There are two types of ice in the Ross Sea: ice shelves, and sea ice. Ice shelves are essentially the tips of continental ice sheets and glaciers that are floating directly on the ocean as they flow outward from the continents (they are no longer sitting on ground). The Ross Ice Shelf is essentially an outlet glacier tongue for the East and West Antarctic Ice Sheets that has extended so far out that it is now floating over the Ross Sea. Sea Ice, in contrast, forms directly from freezing of the freshwater component of the ocean (the salt from the ocean will sink toward the deeper part of the ocean as the sea ice freezes at the surface). Here is a neat little diagram that illustrates the difference between the two, just imagine that Antarctica is on the left side of the diagram and the Ross Sea is on the right side; the green lines indicate the direction of flow on the glacier; and the map of the Southern Ocean below the diagram may help you get oriented on the location of the Ross Sea and McMurdo Station:
One of the many cool and unique things about the Southern Ocean, and the Ross Sea in particular, is that the temperature of the ocean water is about -1.9ºC, just below freezing!! You’re probably sitting there thinking “Below freezing?? How can water be colder than ice?? You guys are crazy!” The answer has a lot to do with salinity. The waters of Antarctica are essentially isolated from the rest of the ocean because of what we call the Antarctic Circumpolar Current, which flows (as the name suggests) around and around Antarctica, isolating it from the rest of the ocean currents. Because of this, warmer water from the equator cannot mix with the the colder waters of the Antarctic ocean. This is important, you see, because recall that when the sea freezes in the winter it is only the freshwater component that freezes at the surface, and the salt essentially exsolves (comes out of solution) from that freezing seawater and goes back into the deeper part of the Ross Sea. This saltier seawater in the Ross Sea partly contributes to lowering the freezing temperature of the ocean around Antarctica. An easy way to test this idea is to stick two cups of water in your freezer: one with clean drinking water (freshwater), and one of water mixed with a spoon-full of table salt (saltwater). The water in your “clean” cup will freeze faster than the water in your “salty” cup.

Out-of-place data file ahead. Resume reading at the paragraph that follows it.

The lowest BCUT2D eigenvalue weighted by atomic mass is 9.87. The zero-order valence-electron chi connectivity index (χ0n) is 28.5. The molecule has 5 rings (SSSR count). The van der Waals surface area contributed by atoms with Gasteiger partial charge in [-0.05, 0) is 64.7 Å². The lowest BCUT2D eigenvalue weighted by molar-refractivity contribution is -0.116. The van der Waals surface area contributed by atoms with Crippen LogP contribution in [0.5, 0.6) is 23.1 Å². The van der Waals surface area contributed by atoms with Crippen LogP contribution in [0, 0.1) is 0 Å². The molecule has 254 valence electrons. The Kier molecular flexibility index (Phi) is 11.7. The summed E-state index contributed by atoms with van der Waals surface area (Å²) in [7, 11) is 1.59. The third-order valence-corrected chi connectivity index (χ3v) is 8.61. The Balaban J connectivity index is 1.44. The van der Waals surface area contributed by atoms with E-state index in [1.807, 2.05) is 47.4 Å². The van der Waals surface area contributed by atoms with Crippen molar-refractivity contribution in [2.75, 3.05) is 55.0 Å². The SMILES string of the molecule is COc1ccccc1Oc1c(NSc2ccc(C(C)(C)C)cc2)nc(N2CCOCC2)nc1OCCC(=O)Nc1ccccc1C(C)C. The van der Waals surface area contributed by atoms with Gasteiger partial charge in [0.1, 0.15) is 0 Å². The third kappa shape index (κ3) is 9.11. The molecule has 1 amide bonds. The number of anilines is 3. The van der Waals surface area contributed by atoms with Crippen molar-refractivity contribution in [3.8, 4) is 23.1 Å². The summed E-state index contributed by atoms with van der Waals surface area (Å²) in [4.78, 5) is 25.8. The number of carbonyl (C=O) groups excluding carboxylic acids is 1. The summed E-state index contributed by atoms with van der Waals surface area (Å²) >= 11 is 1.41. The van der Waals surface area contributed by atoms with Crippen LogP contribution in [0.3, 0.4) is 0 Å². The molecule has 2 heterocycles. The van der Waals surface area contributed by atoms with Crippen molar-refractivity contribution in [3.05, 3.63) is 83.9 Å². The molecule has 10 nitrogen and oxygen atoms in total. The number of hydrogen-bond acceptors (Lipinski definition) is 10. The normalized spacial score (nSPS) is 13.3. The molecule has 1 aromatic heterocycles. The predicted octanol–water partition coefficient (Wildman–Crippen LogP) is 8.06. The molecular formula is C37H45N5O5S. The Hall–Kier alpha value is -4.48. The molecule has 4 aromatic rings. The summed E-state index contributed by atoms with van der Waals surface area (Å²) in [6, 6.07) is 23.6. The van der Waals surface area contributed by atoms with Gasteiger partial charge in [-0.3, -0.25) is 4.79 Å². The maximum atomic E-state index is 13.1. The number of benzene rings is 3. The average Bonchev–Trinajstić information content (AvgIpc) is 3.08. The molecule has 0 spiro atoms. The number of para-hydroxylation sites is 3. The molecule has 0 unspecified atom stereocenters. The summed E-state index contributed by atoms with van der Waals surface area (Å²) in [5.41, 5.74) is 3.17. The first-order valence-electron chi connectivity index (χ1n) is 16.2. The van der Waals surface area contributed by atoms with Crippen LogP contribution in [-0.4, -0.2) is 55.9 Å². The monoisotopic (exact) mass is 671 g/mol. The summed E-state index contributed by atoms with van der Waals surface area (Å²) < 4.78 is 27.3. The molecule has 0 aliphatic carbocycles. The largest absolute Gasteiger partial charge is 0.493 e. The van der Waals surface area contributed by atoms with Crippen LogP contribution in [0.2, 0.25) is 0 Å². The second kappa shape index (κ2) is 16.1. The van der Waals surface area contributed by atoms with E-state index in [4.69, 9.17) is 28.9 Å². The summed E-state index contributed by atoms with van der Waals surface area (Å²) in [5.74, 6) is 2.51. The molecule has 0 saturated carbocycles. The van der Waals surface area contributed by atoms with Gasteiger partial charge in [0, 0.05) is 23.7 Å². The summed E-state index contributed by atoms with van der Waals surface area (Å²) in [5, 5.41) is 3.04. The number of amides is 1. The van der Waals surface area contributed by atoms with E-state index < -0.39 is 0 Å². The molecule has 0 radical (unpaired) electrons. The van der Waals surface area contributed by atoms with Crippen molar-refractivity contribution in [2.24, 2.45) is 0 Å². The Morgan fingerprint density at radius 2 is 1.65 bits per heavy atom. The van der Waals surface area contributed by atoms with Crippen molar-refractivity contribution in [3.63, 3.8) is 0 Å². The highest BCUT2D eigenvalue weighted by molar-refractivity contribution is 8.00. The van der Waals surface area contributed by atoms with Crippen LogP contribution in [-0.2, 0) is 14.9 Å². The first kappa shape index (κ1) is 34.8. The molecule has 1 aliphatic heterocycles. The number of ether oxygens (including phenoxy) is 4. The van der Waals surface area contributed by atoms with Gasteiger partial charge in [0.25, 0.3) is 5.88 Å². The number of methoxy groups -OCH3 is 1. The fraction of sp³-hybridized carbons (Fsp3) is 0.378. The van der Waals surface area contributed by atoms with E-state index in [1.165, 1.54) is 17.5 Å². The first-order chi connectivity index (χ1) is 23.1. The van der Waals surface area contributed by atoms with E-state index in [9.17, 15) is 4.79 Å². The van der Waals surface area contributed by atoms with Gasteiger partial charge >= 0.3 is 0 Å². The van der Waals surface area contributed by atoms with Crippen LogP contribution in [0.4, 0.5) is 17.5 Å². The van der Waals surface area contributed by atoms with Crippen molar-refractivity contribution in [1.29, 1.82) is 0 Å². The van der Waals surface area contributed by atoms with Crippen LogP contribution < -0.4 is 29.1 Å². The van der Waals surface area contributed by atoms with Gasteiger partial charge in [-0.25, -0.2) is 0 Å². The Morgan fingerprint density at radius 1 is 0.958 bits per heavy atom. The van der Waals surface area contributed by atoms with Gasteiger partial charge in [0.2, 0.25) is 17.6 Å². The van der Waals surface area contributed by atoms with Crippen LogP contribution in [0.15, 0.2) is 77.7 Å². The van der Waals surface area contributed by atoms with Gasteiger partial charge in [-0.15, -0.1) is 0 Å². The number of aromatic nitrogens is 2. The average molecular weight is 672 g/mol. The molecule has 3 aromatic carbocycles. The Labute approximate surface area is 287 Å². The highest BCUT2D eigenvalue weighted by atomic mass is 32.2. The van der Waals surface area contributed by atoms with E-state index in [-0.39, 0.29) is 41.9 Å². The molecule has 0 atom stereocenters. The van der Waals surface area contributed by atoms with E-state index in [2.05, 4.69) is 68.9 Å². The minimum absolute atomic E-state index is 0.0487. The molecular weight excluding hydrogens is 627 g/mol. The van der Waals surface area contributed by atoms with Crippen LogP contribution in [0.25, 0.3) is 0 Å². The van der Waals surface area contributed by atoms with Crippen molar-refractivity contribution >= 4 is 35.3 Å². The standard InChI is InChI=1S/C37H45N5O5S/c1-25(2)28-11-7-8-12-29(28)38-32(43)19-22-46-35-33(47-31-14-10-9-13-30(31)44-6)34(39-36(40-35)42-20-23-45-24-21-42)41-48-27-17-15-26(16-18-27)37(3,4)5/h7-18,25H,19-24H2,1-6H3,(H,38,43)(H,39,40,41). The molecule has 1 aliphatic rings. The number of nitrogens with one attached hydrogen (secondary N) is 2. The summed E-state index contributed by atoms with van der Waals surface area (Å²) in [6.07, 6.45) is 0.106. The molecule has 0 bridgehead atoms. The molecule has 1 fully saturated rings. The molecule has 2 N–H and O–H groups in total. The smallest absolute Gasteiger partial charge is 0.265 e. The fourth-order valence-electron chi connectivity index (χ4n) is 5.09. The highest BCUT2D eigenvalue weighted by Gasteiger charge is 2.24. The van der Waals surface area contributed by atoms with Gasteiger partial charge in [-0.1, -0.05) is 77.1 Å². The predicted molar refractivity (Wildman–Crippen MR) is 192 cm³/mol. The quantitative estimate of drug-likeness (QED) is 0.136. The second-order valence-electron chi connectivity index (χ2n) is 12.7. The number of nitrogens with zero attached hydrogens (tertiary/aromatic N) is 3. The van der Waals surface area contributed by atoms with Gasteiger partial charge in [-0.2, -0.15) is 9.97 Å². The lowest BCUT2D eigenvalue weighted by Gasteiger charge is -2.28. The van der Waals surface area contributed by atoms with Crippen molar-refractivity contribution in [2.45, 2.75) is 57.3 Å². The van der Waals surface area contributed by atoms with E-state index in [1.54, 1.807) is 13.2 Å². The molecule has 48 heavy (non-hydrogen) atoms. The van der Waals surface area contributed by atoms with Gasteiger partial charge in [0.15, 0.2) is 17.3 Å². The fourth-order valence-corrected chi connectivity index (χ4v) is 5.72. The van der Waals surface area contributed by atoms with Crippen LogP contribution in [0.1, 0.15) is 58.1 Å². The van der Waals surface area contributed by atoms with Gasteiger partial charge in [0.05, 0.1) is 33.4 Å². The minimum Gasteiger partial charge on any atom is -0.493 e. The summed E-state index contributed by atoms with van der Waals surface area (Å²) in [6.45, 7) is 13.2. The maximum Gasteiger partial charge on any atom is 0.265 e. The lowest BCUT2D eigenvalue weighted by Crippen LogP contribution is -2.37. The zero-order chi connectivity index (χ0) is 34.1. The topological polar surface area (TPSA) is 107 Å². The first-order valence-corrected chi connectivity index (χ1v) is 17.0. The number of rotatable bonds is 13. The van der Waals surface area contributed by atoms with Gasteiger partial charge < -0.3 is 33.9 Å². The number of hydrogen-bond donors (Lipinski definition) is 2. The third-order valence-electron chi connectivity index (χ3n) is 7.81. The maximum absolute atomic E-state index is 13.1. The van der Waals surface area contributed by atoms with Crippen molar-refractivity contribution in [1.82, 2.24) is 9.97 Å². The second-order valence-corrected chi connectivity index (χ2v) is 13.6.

Why is all of this information about ice shelves and sea ice important to us? Simply put, it is important because we live on an island (Ross Island), and in order to go anywhere outside of McMurdo Station to do work and research we have to travel across the frozen ocean. We use a range of vehicles that are adapted to travel on snow and ice, which includes snowmobiles and pick-up trucks with tracks, but I will leave the vehicle descriptions for a later post. I will only talk about one of those vehicles: the hägglund!